immunization reduces the risk of vaccination allergy and helps to
    increase the effectiveness of the immunization (Talanova et al.,

        Where sizeable populations live in far northern areas, it is now
    generally acknowledged that a long period of UVR deficit may have a
    harmful effect on the human body. Numerous investigations indicate
    that lack of exposure to solar UVR can lead to the development of a
    pathological condition known as "UVR deficiency" or "light
    starvation". The most frequent manifestation of this disease condition
    is a disturbance in mineral metabolism and the development of Vitamin
    D deficiency and rickets in children, accompanied by a sharp reduction
    in the defensive powers of the body, making it particularly vulnerable
    to unfavourable environmental factors. The development of UVR
    deficiency is confirmed by data from a survey conducted, mainly among

    children, in different photoclimatic zones of the USSR (Belikova et
    al., 1975; Dancig, 1975), and from a survey of ships' crews working in
    the north and in the tropics.

         Vitamin D. Sunbathing is popular, and there is a widespread
    feeling that "sunlight is good for you", but the physiological
    benefits that presumably underlie the feeling of well-being have not
    been adequately explained or studied.

        The only thoroughly established beneficial effect of UVR on the
    skin is the conversion of 7-dehydrocholesterol to Vitamin D3. Several
    investigators have helped to promote the understanding of the
    mechanisms of Vitamin D production and its metabolism and functioning.

        It has long been noted that prolonged limitation or complete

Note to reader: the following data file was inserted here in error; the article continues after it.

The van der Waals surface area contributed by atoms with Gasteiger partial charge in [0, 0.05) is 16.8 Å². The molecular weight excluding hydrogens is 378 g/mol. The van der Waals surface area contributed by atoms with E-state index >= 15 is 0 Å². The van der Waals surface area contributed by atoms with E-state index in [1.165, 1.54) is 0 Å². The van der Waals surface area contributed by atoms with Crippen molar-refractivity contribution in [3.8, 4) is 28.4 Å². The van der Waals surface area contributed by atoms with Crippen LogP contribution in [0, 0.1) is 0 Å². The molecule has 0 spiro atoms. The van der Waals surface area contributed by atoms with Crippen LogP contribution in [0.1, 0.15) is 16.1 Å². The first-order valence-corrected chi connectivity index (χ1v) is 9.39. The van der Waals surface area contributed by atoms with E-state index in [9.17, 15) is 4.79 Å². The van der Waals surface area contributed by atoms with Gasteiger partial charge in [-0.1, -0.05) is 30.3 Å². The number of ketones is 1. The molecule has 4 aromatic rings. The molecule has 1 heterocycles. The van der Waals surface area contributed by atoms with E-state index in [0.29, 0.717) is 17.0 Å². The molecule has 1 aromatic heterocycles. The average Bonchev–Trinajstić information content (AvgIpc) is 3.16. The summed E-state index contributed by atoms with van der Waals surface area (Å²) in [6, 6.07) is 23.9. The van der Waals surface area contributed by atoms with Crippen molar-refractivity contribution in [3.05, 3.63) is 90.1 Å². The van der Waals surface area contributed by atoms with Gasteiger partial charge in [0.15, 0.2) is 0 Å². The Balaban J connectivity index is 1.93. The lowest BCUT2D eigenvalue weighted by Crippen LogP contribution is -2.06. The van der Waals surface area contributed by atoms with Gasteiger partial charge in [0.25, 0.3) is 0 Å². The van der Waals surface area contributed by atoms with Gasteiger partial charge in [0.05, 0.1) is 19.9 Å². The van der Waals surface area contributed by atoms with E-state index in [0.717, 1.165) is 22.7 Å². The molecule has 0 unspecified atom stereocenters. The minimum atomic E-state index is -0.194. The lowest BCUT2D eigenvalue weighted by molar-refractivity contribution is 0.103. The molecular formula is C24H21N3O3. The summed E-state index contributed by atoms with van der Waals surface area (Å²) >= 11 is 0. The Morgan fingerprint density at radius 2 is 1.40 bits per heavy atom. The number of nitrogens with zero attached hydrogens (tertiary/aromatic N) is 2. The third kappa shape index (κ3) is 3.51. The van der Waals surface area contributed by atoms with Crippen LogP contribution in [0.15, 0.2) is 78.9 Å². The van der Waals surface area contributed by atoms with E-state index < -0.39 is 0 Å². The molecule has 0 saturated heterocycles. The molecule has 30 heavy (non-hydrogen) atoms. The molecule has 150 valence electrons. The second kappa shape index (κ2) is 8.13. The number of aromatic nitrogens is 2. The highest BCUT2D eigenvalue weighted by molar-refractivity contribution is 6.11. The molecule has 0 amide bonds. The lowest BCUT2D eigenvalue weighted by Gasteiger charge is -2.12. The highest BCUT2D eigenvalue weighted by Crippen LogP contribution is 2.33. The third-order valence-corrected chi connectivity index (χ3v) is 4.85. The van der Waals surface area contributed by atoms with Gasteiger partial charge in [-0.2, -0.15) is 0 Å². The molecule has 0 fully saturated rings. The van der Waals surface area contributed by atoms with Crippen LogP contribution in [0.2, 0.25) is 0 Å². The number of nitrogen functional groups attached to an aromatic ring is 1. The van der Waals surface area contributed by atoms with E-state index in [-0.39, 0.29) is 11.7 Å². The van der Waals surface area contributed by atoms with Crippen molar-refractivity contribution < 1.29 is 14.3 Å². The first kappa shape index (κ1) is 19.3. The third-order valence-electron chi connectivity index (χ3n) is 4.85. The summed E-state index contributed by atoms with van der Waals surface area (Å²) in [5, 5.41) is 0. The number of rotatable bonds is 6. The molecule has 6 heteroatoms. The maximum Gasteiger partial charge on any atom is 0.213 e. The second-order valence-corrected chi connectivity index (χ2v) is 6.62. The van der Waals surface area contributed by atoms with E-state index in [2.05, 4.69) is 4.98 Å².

absence of exposure of the human skin to solar UVR makes natural
    activation of Vitamin D impossible and is an important factor in the
    spread among the population of "chronic latent D avitaminosis"
    reflected in widespread rickets and dental caries. Data from the
    previously mentioned survey by Belikova et al. (1975) indicate that,
    despite an overall reduction in the incidence of rickets and in its
    severity, it is still frequent among young children in the north of
    the USSR. Morbidity indices for rickets at latitude 65°N are 2.5-3
    times as high as at latitude 45°N.

        Comparative investigations among healthy children aged 3-6 years
    in the central zone of the USSR and beyond the Polar Circle have also
    confirmed that disturbances in mineral metabolism in children in the
    far north occur earlier and are more marked (Talanova & Zabalueva,

        In this connection, it is of some interest that Vitamin D
    deficiency may have a direct effect on the pathogenesis of dental
    caries (Dancig, 1974).

        The problems associated with UVR deficiency are frequently
    enhanced by social factors and by degree of pigmentation (Loomis,

         Phototherapy. Some information on the beneficial effects of UVR
    comes from the past and present use of sunlight and UVR in medical

        In the pre-antibiotic era, several forms of skin tuberculosis and
    skin infections were treated with UVR. At present, UVR treatment in
    medicine is largely confined to treating skin diseases, such as
    psoriasis, acne, atopic dermatitis, and recurrent boils. There have
    been reports that UVR, administered in gradually increasing doses, has
    been helpful in the treatment of both chronic pneumonia (Boguckij et
    al., 1975), and rheumatic diseases in childhood (Karacevceva, 1971).

    5.2  Induction of Erythema in Human Skin

        Erythema solare, or more commonly "sunburn", consists, in its
    mildest form, of a reddening of the skin that appears 1-6 hours after
    exposure to erythemogenic UVR and gradually fades in 1-3 days. In its
    more severe forms, sunburn results in inflammation, blistering, and
    peeling of the skin; it is followed by tanning of the skin, which
    becomes noticeable within 2 or 3 days of irradiation.

        The amount of radiation required to produce solar erythema
    provides a convenient measure of UVR dosage. The actual amount of
    energy required varies with the wavelength of the radiation, since
    some regions of the spectrum are more effective than others. Because
    of large variations from one individual to another, as well as
    variations between different parts of the body, an "erythema unit"
    cannot be determined with the same accuracy as physical units or even
    units of visual luminosity. There are also appreciable variations in a
    given individual from time to time, depending upon such factors as